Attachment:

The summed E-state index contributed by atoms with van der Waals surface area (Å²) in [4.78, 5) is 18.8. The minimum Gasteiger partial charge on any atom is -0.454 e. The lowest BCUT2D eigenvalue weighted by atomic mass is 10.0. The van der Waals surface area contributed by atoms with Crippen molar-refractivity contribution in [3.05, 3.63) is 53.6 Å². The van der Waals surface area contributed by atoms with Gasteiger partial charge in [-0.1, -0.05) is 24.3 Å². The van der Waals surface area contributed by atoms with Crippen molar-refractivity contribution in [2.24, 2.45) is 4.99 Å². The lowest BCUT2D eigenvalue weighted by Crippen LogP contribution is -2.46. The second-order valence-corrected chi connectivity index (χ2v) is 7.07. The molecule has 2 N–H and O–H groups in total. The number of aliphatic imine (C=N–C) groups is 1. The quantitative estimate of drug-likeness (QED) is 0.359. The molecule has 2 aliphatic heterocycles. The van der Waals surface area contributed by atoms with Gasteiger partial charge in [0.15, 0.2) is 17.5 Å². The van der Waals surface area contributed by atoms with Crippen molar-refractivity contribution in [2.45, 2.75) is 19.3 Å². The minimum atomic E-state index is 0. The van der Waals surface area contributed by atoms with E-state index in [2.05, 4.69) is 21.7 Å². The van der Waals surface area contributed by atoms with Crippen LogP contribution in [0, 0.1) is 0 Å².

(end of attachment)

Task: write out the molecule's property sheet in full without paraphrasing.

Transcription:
The summed E-state index contributed by atoms with van der Waals surface area (Å²) in [4.78, 5) is 18.8. The minimum Gasteiger partial charge on any atom is -0.454 e. The lowest BCUT2D eigenvalue weighted by atomic mass is 10.0. The van der Waals surface area contributed by atoms with Crippen molar-refractivity contribution in [3.05, 3.63) is 53.6 Å². The van der Waals surface area contributed by atoms with Gasteiger partial charge in [-0.1, -0.05) is 24.3 Å². The van der Waals surface area contributed by atoms with Crippen molar-refractivity contribution in [2.24, 2.45) is 4.99 Å². The lowest BCUT2D eigenvalue weighted by Crippen LogP contribution is -2.46. The second-order valence-corrected chi connectivity index (χ2v) is 7.07. The molecule has 2 N–H and O–H groups in total. The number of aliphatic imine (C=N–C) groups is 1. The quantitative estimate of drug-likeness (QED) is 0.359. The molecule has 2 aliphatic heterocycles. The van der Waals surface area contributed by atoms with Gasteiger partial charge in [0.15, 0.2) is 17.5 Å². The van der Waals surface area contributed by atoms with Crippen molar-refractivity contribution in [2.45, 2.75) is 19.3 Å². The minimum atomic E-state index is 0. The van der Waals surface area contributed by atoms with E-state index in [2.05, 4.69) is 21.7 Å². The van der Waals surface area contributed by atoms with Crippen LogP contribution in [0, 0.1) is 0 Å².